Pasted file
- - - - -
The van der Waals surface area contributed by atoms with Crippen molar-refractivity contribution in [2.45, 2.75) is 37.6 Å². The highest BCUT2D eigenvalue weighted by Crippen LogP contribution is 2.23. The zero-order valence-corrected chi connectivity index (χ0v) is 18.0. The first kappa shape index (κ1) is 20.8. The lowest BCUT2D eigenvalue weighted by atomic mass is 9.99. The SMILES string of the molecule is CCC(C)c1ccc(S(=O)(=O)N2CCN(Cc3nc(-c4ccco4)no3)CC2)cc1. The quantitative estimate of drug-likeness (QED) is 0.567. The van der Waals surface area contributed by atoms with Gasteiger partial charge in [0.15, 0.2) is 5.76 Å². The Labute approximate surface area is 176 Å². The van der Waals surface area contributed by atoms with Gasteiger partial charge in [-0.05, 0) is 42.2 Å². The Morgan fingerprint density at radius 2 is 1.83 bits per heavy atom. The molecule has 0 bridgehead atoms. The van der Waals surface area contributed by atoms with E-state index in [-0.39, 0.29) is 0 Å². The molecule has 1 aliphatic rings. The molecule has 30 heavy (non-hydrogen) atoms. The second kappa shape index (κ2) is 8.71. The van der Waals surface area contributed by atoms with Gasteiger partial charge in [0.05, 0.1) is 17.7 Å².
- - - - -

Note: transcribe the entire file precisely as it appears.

The van der Waals surface area contributed by atoms with Crippen molar-refractivity contribution in [2.45, 2.75) is 37.6 Å². The highest BCUT2D eigenvalue weighted by Crippen LogP contribution is 2.23. The zero-order valence-corrected chi connectivity index (χ0v) is 18.0. The first kappa shape index (κ1) is 20.8. The lowest BCUT2D eigenvalue weighted by atomic mass is 9.99. The SMILES string of the molecule is CCC(C)c1ccc(S(=O)(=O)N2CCN(Cc3nc(-c4ccco4)no3)CC2)cc1. The quantitative estimate of drug-likeness (QED) is 0.567. The van der Waals surface area contributed by atoms with Gasteiger partial charge in [0.15, 0.2) is 5.76 Å². The Labute approximate surface area is 176 Å². The van der Waals surface area contributed by atoms with Gasteiger partial charge in [-0.05, 0) is 42.2 Å². The Morgan fingerprint density at radius 2 is 1.83 bits per heavy atom. The molecule has 0 bridgehead atoms. The van der Waals surface area contributed by atoms with E-state index in [-0.39, 0.29) is 0 Å². The molecule has 1 aliphatic rings. The molecule has 30 heavy (non-hydrogen) atoms. The second kappa shape index (κ2) is 8.71. The van der Waals surface area contributed by atoms with Gasteiger partial charge in [0.05, 0.1) is 17.7 Å².